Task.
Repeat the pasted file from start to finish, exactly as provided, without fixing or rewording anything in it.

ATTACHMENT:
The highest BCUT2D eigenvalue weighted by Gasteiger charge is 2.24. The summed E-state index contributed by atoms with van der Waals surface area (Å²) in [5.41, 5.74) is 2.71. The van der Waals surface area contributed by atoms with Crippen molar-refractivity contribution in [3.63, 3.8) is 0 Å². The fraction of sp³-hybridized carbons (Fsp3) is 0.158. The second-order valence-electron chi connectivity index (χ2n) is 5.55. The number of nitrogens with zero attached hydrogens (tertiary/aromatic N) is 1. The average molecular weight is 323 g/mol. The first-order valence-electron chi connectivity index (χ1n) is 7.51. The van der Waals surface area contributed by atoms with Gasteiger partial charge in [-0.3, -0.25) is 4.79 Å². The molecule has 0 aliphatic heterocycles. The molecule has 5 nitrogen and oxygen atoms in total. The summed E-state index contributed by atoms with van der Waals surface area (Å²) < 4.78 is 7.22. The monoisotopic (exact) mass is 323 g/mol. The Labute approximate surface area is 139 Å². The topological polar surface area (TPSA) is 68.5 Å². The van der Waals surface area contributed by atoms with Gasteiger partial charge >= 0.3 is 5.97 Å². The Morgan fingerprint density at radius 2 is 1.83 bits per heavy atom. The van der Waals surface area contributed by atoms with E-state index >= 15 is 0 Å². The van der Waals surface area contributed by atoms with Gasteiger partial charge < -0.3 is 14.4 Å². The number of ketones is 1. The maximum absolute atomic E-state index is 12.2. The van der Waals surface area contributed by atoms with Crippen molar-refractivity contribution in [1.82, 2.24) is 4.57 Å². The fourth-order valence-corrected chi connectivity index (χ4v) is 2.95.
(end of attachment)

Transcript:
The highest BCUT2D eigenvalue weighted by Gasteiger charge is 2.24. The summed E-state index contributed by atoms with van der Waals surface area (Å²) in [5.41, 5.74) is 2.71. The van der Waals surface area contributed by atoms with Crippen molar-refractivity contribution in [3.63, 3.8) is 0 Å². The fraction of sp³-hybridized carbons (Fsp3) is 0.158. The second-order valence-electron chi connectivity index (χ2n) is 5.55. The number of nitrogens with zero attached hydrogens (tertiary/aromatic N) is 1. The average molecular weight is 323 g/mol. The first-order valence-electron chi connectivity index (χ1n) is 7.51. The van der Waals surface area contributed by atoms with Gasteiger partial charge in [-0.3, -0.25) is 4.79 Å². The molecule has 0 aliphatic heterocycles. The molecule has 5 nitrogen and oxygen atoms in total. The summed E-state index contributed by atoms with van der Waals surface area (Å²) < 4.78 is 7.22. The monoisotopic (exact) mass is 323 g/mol. The Labute approximate surface area is 139 Å². The topological polar surface area (TPSA) is 68.5 Å². The van der Waals surface area contributed by atoms with Gasteiger partial charge >= 0.3 is 5.97 Å². The Morgan fingerprint density at radius 2 is 1.83 bits per heavy atom. The van der Waals surface area contributed by atoms with E-state index >= 15 is 0 Å². The van der Waals surface area contributed by atoms with Gasteiger partial charge < -0.3 is 14.4 Å². The number of ketones is 1. The maximum absolute atomic E-state index is 12.2. The van der Waals surface area contributed by atoms with Crippen molar-refractivity contribution in [1.82, 2.24) is 4.57 Å². The fourth-order valence-corrected chi connectivity index (χ4v) is 2.95.